Australian football had their first leagues in 1877, both the South Australian Football Association (12 teams) and the Victorian Football Association (8 teams) started official competition that year. The Victorian Football League established itself as professional in 1897 when it split from the Victorian Football Association. Australian Football spread to New Zealand in the 1860s when there was a gold rush in the Otago region. By the 1880s the game was officially called Australasian football. There were 115 Australasian football clubs in New Zealand in 1901, with New Zealand a member of the Australasian Football Council. In 1908 New Zealand competed in the Jubilee Australasian Football Carnival in Melbourne. But the first world war ravaged the ranks of New Zealand Australasian Football players. After the war the game never really recovered. As Rugby was more popular, Australasian Football had died out in the 1930s, but was reintroduced there in the 1970s. Australian Football did not spread anywhere else in the early years of the game, although some argue that it had an influence on Gaelic Football in Ireland. The reason that Australian football did not spread very far is that Australia was so far from the rest of the world. Soccer spread throughout Europe and the British empire as Britain was a world power. Australia was just a collection of colonies at the end of the world.

The truth is that Soccer organised itself into leagues and professionalism a lot earlier than Rugby did. The games of Rugby and Soccer spread at similar rates in the early years. A Rugby Union was formed in Argentina in 1899 just six years after an FA was formed there. FIFA established itself in 1904 with 7 national members (with the noted absence of England). FIFA did not spread the game as such in the early years. The IRB (International Rugby Board, established in 1886), did not spread the game of Rugby either. Both games spread naturally as cultural ideas spread across borders. But it seems that where ever soccer spread it did so upon a larger base of organisation in England.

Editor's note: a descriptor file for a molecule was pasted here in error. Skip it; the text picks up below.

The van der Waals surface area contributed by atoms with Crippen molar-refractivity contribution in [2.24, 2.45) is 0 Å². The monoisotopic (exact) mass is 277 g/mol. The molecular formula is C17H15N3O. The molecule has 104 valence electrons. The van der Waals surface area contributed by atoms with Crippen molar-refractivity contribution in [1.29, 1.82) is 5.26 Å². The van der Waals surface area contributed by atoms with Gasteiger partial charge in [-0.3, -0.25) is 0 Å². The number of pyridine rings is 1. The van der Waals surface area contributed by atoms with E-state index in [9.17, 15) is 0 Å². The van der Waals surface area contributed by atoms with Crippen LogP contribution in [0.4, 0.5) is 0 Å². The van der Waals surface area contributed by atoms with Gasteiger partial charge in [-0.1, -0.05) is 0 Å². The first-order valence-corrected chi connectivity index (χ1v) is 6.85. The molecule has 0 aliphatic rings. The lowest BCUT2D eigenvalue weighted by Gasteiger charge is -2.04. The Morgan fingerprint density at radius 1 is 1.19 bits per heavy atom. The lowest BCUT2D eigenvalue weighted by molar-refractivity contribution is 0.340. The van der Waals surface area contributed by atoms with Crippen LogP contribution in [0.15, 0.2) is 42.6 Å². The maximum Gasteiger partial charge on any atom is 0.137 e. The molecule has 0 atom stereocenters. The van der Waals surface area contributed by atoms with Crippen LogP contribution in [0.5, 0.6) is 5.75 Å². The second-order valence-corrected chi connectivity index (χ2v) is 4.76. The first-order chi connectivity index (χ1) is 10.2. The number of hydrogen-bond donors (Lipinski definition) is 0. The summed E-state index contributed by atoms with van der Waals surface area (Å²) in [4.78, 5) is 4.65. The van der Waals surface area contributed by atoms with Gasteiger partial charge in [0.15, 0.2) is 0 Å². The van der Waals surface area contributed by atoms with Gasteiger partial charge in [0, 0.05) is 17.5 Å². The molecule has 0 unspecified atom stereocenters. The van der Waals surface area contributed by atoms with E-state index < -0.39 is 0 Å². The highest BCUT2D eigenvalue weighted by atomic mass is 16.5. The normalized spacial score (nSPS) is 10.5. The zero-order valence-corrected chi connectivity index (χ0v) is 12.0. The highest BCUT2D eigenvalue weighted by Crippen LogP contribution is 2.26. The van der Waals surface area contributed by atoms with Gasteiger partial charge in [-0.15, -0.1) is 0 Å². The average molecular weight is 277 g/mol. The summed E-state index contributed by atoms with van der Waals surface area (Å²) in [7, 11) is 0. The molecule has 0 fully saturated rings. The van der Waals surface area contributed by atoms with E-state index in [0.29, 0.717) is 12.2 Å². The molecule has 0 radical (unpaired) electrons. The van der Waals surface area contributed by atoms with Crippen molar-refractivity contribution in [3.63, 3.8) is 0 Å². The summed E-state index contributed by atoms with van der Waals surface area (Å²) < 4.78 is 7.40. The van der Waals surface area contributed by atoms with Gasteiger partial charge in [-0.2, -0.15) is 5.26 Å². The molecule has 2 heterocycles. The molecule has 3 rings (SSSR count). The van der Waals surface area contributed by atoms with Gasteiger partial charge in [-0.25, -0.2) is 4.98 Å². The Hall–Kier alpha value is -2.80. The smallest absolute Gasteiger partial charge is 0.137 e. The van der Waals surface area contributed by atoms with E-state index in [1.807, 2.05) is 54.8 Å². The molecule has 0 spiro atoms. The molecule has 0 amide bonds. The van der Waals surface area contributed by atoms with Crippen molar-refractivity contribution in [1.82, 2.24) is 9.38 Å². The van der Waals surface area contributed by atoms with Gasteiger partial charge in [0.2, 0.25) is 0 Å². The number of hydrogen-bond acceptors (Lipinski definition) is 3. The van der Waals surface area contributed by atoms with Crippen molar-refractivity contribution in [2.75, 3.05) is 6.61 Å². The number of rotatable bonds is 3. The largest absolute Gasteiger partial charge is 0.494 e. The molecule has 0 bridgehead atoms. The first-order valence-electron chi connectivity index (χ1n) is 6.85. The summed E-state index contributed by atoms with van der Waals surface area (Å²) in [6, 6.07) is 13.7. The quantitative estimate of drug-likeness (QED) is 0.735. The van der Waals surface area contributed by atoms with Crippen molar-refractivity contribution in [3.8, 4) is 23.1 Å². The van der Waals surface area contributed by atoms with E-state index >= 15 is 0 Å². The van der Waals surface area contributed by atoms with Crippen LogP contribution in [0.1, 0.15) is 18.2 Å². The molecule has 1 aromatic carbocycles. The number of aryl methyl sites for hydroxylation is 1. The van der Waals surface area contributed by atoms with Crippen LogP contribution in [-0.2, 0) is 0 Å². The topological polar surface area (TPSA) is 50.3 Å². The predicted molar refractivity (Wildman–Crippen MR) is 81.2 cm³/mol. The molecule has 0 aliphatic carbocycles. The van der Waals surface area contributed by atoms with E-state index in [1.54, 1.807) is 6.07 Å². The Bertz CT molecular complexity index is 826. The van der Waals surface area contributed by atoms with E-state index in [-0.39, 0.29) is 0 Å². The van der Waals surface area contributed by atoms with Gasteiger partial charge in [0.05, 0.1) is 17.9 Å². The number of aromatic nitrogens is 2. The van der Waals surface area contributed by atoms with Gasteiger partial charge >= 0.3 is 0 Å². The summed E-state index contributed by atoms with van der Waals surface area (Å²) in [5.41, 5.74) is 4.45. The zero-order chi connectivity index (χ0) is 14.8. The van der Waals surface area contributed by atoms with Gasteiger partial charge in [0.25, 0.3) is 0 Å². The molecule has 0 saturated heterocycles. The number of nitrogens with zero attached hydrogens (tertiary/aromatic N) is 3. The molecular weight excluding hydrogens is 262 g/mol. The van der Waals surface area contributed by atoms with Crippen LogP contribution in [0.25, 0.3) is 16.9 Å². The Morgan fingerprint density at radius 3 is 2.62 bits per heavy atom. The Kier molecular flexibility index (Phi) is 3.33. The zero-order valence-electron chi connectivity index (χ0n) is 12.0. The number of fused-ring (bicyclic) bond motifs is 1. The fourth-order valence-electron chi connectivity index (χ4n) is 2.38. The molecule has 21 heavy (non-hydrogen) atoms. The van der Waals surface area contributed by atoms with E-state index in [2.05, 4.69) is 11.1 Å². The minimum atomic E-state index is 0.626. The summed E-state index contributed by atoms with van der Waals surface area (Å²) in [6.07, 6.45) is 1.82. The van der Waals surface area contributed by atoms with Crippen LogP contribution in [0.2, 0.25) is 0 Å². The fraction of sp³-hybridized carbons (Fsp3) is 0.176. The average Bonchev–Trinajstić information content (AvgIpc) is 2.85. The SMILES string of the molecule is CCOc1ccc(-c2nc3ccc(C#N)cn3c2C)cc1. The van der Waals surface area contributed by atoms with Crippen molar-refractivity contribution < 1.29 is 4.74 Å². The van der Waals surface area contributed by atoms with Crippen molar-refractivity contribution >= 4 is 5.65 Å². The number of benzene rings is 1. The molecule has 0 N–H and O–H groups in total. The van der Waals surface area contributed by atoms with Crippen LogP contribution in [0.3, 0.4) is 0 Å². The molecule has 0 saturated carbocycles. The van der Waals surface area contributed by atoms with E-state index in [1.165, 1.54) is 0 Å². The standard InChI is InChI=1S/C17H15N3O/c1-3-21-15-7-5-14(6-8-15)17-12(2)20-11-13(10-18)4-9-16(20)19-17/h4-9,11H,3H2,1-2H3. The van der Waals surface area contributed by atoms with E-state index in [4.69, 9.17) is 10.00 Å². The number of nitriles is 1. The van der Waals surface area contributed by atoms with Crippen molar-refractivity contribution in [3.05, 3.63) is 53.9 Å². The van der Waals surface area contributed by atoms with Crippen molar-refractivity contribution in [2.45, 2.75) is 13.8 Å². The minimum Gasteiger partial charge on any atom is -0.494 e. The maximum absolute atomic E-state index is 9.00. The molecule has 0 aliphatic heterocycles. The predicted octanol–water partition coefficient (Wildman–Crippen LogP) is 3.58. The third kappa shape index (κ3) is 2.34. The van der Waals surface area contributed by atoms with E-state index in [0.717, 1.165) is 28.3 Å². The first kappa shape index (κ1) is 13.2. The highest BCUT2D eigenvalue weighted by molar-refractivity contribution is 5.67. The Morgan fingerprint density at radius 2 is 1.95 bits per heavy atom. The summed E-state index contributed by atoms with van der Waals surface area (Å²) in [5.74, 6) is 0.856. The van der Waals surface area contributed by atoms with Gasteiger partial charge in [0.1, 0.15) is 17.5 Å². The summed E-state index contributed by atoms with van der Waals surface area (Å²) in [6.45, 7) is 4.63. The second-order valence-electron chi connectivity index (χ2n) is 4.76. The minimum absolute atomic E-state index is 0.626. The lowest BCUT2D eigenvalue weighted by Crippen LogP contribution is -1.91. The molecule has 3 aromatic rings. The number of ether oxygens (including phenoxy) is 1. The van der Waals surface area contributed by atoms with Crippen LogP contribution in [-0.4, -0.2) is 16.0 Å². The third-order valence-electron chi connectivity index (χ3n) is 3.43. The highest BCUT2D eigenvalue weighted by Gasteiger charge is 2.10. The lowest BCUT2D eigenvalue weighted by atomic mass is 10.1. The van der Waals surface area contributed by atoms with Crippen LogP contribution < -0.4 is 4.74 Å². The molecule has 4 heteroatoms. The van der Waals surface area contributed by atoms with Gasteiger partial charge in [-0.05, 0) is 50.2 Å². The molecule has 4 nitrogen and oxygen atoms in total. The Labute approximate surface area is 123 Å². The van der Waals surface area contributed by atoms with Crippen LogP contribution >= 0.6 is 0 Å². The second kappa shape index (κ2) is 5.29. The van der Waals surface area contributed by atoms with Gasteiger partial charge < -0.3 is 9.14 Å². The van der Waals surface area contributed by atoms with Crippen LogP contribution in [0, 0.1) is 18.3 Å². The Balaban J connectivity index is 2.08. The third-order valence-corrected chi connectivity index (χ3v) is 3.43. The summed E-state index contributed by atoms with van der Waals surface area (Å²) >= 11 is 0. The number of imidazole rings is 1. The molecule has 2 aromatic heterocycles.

Rugby's decision to remain amateur statues most likely harmed its popularity around the world. While soccer players would not lose money for taking time off work and in later decades they could make a living from the game, Rugby players could not do so for another 100 years or so. It is true that the Rugby League in northern England was professional, just as Australian Football was, but Rugby League was not the game that spread around the world.

This has given soccer a head start of 100 years over Rugby. Soccer has had a similar break over Australian football, due to Australia's isolation. But Rugby is a thriving international professional sport today. Italy recently joined the six nations Rugby tournament in Europe in 2000. Argentina is poised to join the Southern Hemisphere tournament against South Africa, Australia and New Zealand within the next few years. Rugby is expanding at a fast rate and is even experiencing a revival in Canada and the USA.


davidcwelker said...

Hello Pasha -
Thanks for the comments on my site(s). Very cool, you're familiar with Vineyard. BTW, my wife loved the short time she spent in Siberea, she thought it was beautiful and loved the people there.
Rugby, eh? I always viewed Rugby as being a true guys sport. Don't see much of it here in the states.

Pasha said...

Maybe not in the media, but the game is on the increase. There are 98 clubs alone in Ohio.